Sound — 9
Gentle Giant is one of progressive rocks most enduring and unique bands, specializing in medieval rock. On Acquiring the Taste, Gentle Giant has much control and structure, but still manages to jam it out. With the addition of vibes, trumpet, strings and flutes, the music is very ornate, atmospheric and intertwines very well with the vocal chants and harmonies, creating moods that sweep you away. Another thing that makes this album nice is the use of synthesizers. The synths aren't used as most players do, making them sound like orchestras, but as actually synthesizers, and it really adds to the music. With the addition their guitarists, the music becomes a weaved trip through a plethora of moods.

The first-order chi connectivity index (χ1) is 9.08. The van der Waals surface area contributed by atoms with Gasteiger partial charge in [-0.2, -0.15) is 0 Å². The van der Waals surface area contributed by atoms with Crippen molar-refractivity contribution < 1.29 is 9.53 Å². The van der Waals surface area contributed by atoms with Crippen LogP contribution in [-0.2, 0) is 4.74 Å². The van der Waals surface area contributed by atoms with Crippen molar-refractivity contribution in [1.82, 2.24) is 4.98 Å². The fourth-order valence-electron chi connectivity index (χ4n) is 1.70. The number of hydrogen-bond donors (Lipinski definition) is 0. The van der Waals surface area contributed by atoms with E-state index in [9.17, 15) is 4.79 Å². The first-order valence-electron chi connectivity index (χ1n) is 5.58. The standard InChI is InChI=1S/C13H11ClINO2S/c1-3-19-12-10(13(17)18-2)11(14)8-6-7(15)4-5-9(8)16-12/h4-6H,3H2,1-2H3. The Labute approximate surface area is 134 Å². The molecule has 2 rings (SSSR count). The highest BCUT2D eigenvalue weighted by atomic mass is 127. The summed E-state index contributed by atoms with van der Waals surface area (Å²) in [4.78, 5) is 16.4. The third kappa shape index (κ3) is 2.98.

Lyrics — 8
The lyrics go very well with the music. I cannot imagine the lyrics being replaced or rewritten. Although the lyrics are good, the actual vocals seem to be more important than the lyrics, meaning the harmonies and chants are what add so much to the music, not the actual words. The music and vocals are the lyrics, making the lyrics not so important. But the way the singers sing and how it compliments the music, the lyrics never detract from the album.
Overall Impression — 9
If you are a fan of King Crimson or the Soft Machine, this album may be one you want to check out. The most impressive songs are Pantagruels Nativity (track 1), The Edge of Twilight (track 2), The House, The Room, The Street (track 3), and Wreck (track 5), although all the songs are impressive. I cannot say there is anything I do not like about this album. Even the title track, being a minute and a half collection of weirdness, is good. You'll have a hard time finding this album, but it's a good find and introduction to Gentle Giant.